At 6-foot-4, 210 pounds, Quade Coward of Cleburne has the look of a prototypical top-tier college quarterback.The 2012 District 8-4A MVP threw for 3,270 yards, 36 touchdowns and rushed for 603 yards and 15 touchdowns to lead Cleburne to the playoffs for the first time since 2002. Coward also became a town hero after leading a handful of last-second game-winning drives.First-year coach Jeff Merket and Coward hoped scholarship offers would pour in, but a little more than a week away from the Feb. 6 National Signing Day, that has not been the case."It's been slower than I thought it would be," said Coward, who has been offered by several NCAA Division II schools. "We had a pretty good season and put up some pretty big numbers, and I thought that would kind of jump-start the recruiting process, but it's a tough deal having an all-right junior season and then having to step up your senior season. There's already those guys that did well their junior year and they are ahead of you."Coward is not alone. Considered too small, too slow or a late bloomer, several top-producing area players are hoping for a last-minute big-school scholarship offer."Colleges are trying to find players who can play right now," said Arlington Bowie coach Kenny Perry, who has sent dozens of players to top college football programs during his tenure. "No. 1 they are looking for the upside of the kid; the tangibles such as speed, size and are they a good football player. Then, how fast can they come in and play for us."At 5-foot-9, 180 pounds with a 40-yard time of 4.7, Crowley running back Larry Cheeks is neither especially big nor fast, yet has been one of the most productive running backs in the area over the past three seasons.After churning out more than 4,100 yards and 40 touchdowns on the ground as a three-year starter, Cheeks has numerous accolades, such as second-team all-state, Star-Telegram Super Team and first-team all-district selections. What he doesn't have is a Division I scholarship offer."I will play somewhere, it may not be a Division I school, but I will play somewhere," said Cheeks, who plans to visit Southeastern Oklahoma State and Arkansas Tech. "I think it's just my size for the position I play, but I can play multiple positions. I just think that they don't want to take that chance."Arlington Martin coach Bob Wager considers helping his players attain scholarships one of the most important facets of his job and calls this period their "second season." In the seven years since Wager's arrival, the Warriors have sent players to top programs such as Michigan, Oklahoma, Oregon and TCU as well as Division II and III schools.At one point last week, Wager said recruiters from Oklahoma State, Alabama, Notre Dame and Texas were outside his office at the same time and all of the attention has a snowball effect for fringe Division I players."Maybe their forearm isn't quite thick enough, their feet aren't quite long enough, they are a few inches short, or whatever it might be, but then you look at them on film and they just make plays all of the time," Wager said. "I think that's a whole separate sub-category of recruiting in itself. The guys that we've had who fall into those categories over a period of time make it because they grind."Matt Waller, a three-year starter at defensive back for the Warriors, falls into the grinder category. Waller finished his career at Martin with 254 tackles, nine interceptions, participated on every special teams unit and even stepped in to play quarterback over the final half of his senior season."I get out of class, I come down for 30 minutes, talk to the coach, go back to class and maybe 10 minutes later someone else is down there and I have to leave again," said Waller, who is holding out for a Division I scholarship. "So it's been kind of hectic and kind of up and down at times. Some days I'm talking to four recruiters, other days it's none. It's been a roller coaster for me, but I've enjoyed it."Jarret Johnson, 817-390-7760Twitter: @JohnsonJarret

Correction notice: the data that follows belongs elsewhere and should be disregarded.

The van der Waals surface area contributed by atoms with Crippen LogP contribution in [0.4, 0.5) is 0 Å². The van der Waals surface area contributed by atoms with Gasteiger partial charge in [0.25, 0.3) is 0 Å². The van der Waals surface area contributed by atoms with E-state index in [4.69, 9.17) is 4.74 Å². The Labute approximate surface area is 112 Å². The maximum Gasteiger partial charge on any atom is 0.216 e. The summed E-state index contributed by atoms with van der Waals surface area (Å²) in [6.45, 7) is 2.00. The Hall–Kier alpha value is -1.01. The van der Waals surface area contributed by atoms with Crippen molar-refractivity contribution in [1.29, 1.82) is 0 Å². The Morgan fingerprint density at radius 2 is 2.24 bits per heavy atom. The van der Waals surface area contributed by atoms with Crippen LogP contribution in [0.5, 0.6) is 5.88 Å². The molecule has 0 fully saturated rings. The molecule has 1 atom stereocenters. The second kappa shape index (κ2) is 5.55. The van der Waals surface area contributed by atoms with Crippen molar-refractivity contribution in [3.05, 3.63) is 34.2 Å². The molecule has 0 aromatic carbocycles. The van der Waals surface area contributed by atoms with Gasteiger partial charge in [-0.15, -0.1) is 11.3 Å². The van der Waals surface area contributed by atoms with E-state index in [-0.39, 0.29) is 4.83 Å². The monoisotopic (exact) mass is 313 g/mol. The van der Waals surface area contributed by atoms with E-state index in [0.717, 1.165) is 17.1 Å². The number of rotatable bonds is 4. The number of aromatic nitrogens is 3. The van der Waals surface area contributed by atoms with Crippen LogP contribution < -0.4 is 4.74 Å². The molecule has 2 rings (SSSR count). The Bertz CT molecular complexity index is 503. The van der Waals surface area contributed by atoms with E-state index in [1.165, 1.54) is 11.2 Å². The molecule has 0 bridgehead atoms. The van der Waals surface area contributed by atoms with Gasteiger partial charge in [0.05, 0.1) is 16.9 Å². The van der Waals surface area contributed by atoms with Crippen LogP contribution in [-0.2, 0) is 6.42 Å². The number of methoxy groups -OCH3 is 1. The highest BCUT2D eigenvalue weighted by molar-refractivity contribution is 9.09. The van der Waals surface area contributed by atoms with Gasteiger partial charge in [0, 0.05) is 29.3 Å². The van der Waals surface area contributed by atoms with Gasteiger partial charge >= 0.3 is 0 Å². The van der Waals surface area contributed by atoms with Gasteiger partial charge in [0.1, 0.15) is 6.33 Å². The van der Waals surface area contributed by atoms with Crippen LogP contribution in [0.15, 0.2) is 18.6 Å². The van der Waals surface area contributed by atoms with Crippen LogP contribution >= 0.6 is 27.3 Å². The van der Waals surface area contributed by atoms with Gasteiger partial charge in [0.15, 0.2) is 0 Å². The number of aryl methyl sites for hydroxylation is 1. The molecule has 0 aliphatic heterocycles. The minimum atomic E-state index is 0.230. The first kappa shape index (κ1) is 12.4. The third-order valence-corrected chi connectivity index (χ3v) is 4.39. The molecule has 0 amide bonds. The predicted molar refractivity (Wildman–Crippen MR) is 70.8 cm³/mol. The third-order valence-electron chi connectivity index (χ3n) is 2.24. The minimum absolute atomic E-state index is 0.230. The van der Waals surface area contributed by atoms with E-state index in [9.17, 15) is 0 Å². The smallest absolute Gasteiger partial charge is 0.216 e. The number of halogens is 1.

The top 10 area seniors still waiting on a major-college offer: